As a physical security supervisor for Spectrum Health, Luke Thomas specializes in keeping a close eye on things, noting potential issues or irregularities.
“We’re the folks that take care of the cameras, access control and ID badges,” Thomas said.
These days, Thomas, 47, is learning to apply the principles to his own life, monitoring and fighting against diabetes.
A couple of years ago, Thomas’ blood sugar levels registered as pre-diabetic. More recently, biometric screening revealed his numbers had surged.
“My glucose was over 250, well into diabetic territory,” he said. “It was a shock. It was something I did not expect and something I had been trying to stay away from.”
Thomas said many of his loved ones struggle with diabetes. He didn’t want to be one of them.
“We have a history of diabetes in my family,” the Grand Rapids, Michigan, resident said. “I always kept telling myself I didn’t want to be that.”
Hoping his high reading was some kind of fluke, Thomas tested his blood glucose levels every day for the next week.
No fluke to be found.
“It was up there, but it was not an error,” he said. “I wanted this to go away and to make a serious change in my blood sugar.”
At 5-foot-10-inches tall, Thomas weighed about 225 pounds.
At the recommendation of his primary care provider, Nicholas Stephanoff, MD, Thomas joined the Lifestyle Medicine CHIP (complete health improvement plan) directed by Kristi Artz, MD, last August. Initially provided as a benefit to a pilot group of Spectrum Health employees, the program has since expanded to the community.
“It’s not just a diet plan. It was a little bit of everything for health improvement,” he said. “It intrigued me. I was always looking for things on the Internet and trying things here and there, but I never had a directed plan.”
Dr. Artz’s knowledge and thoroughness impressed him.
“We talked about my goals, what I’d like to see and why I would like to make changes,” he said. “My why was because I have family members who have lost a foot because of uncontrolled diabetes and I did not want to fall prey to that. I did not want to be that person.”
Thomas met with Dr. Artz twice a week for 13 weeks, mostly virtually due to COVID-19.
“They helped me create goals—to get under 200 pounds and reverse (my) diabetic diagnosis,” he said.
But it wasn’t just talk. Real-life education, including healthy grocery shopping and cooking, made a difference in Thomas’ pursuit of lower scale and glucose numbers.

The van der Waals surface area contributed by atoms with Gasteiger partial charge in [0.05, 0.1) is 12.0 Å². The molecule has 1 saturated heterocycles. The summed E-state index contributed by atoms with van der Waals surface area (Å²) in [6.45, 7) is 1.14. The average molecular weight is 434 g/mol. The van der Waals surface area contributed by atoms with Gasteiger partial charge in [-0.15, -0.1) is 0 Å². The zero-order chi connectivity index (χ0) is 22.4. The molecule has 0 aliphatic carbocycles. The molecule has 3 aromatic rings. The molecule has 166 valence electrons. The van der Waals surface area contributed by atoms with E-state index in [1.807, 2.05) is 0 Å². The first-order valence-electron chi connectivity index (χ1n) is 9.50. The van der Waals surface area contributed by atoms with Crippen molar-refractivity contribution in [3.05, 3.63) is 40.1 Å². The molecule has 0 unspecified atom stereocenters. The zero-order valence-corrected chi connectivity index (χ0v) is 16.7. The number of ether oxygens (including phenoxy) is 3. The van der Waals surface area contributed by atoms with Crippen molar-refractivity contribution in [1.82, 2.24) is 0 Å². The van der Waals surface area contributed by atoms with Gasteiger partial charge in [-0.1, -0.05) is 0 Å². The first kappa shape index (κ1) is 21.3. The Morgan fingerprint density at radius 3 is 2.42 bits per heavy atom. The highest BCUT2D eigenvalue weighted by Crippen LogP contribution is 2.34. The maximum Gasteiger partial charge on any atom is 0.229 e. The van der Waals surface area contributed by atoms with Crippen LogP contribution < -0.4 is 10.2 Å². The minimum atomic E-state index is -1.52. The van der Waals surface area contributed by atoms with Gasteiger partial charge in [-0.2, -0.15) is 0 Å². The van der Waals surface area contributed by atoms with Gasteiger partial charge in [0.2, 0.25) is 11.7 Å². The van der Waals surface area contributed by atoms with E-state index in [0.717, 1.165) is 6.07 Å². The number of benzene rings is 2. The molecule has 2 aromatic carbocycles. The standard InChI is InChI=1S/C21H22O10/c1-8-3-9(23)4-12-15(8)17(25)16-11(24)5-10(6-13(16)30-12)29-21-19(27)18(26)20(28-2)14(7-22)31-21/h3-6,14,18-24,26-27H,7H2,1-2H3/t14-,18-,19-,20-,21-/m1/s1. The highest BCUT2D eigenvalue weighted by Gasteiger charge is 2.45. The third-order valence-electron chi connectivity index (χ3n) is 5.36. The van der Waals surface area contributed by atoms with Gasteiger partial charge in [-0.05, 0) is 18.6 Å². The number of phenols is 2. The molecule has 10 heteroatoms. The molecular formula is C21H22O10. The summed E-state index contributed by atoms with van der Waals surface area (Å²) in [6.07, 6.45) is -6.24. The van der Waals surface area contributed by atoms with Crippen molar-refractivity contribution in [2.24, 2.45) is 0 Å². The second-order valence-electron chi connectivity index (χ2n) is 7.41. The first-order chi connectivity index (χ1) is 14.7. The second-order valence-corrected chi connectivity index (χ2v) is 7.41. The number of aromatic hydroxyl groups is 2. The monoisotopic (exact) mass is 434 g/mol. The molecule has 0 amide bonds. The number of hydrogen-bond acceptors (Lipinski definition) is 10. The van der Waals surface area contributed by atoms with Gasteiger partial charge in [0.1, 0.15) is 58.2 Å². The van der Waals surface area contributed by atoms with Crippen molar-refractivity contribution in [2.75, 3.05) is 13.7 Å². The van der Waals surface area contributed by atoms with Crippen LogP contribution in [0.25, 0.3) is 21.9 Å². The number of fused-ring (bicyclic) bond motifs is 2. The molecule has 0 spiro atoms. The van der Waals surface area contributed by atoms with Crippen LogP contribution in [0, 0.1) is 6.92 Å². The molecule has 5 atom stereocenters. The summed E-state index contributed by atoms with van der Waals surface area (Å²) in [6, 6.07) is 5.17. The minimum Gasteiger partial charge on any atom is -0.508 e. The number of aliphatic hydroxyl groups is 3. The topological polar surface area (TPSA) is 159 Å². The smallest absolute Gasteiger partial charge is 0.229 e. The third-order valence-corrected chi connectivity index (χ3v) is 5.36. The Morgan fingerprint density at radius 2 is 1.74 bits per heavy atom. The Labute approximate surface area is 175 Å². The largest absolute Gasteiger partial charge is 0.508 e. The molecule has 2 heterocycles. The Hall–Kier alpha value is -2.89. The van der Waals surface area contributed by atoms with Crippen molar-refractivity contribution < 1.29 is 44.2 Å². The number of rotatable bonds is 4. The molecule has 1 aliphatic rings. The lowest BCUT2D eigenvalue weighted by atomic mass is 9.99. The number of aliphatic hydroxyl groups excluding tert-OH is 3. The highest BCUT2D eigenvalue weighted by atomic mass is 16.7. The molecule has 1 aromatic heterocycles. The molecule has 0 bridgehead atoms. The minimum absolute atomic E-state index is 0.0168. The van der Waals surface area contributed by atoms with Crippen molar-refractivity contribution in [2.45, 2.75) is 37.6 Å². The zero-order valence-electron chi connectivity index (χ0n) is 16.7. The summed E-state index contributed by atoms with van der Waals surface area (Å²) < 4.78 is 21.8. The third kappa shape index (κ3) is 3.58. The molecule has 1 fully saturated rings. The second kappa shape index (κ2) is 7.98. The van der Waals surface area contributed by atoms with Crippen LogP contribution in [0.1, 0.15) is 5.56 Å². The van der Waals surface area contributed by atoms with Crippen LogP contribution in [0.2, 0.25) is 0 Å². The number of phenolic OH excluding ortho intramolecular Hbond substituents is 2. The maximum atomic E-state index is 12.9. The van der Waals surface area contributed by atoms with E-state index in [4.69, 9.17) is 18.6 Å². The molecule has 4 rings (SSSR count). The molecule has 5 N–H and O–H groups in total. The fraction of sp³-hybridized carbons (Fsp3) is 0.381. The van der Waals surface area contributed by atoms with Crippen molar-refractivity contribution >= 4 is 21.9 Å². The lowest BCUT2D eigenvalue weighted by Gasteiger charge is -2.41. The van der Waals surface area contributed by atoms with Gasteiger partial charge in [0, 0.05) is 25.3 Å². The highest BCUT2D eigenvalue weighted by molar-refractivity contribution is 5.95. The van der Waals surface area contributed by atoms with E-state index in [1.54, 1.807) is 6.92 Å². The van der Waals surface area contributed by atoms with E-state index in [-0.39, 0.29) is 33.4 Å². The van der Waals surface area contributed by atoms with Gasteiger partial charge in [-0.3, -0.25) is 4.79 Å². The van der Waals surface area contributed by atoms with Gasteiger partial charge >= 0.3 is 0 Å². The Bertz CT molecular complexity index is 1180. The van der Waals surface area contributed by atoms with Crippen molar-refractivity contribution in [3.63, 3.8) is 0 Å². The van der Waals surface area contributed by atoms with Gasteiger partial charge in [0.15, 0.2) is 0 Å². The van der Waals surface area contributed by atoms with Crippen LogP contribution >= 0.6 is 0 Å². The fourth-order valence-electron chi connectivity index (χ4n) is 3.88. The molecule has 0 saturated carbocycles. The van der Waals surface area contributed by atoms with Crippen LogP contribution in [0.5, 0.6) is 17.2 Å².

“They took us to the downtown market and showed us how to cook a healthy meal,” he said. “It’s lifestyle medicine.”
Thomas took a liking to the Southwest scramble he learned to make—a mixture of tofu, kale and other healthy plant ingredients.
“They’re things I never cooked with before,” he said. “It was very tasty. I’ve made it ever since and added tofu to my staples. It was something I was always afraid of cooking with because I didn’t know what to do with it. I had fear and distrust that they educated away.”
Thomas also learned to make a soup with chick peas and Mediterranean-style flavors.
“I have a better idea of what’s healthy and I’m trying to keep portion sizes down,” he said. “I had tried a few fad diets, but now my meals are consistent and healthy. I’m able to eat until I’m full. My blood sugar is down to 120 and I’m back in the pre-diabetic range. It feels awesome. If I could get down a little more I’d be even happier.”
Thomas said his husband, Chuck, has also benefited from the healthy meal plans. Thomas would recommend the Lifestyle Medicine CHIP program to anyone struggling with weight issues or diabetes.
“It’s awesome,” he said. “I think they did a great job of educating me and changing my mind about what was possible through nutrition. There were chefs and nutritionists involved in the classes. It’s still working as long as I continue to keep up with what I’m doing.”
Thomas is also exercising more, another key to weight loss.
“They want you to move more so I’ve made some habit changes that get me moving more,” he said. “I’ve gone from being sedentary to walking 2 to 3 miles a day during the summer. Now, I’m doing yoga, home workouts and I bought a rowing machine.”
Dr. Stephanoff said he’s impressed with Thomas’ progress and plans to recommend the program to other patients.
“Luke seemed to be fighting an uphill battle for years,” Dr. Stephanoff said. “When I first met him, he was trying a program on which he’d lost but then regained weight. That is a common result with popular diets. I’m grateful that Luke gave health another chance and chose to see me. I’m very grateful that we could offer him the CHIP program to make the effective, sustainable changes that he accomplished. The results show.”
Dr. Stephanoff said substituting healthy habits for bad ones can make all the difference.
“Until recently, Luke was getting sicker,” he said. “His blood sugars were worsening, among other problems. At that rate, things didn’t look good. Now, I am much more optimistic about his prognosis. I bet he’s adding five to 10 years to his life and 10 to 20 years of dramatically better function in addition to better energy and more joy on a daily basis.”
I am surprised this article did not say what type of diabetes Luke was dealing with.
Good eating habits and exercise are good for both Type 1 and Type 2. Sadly, Type 1 is a life time battle that never goes away..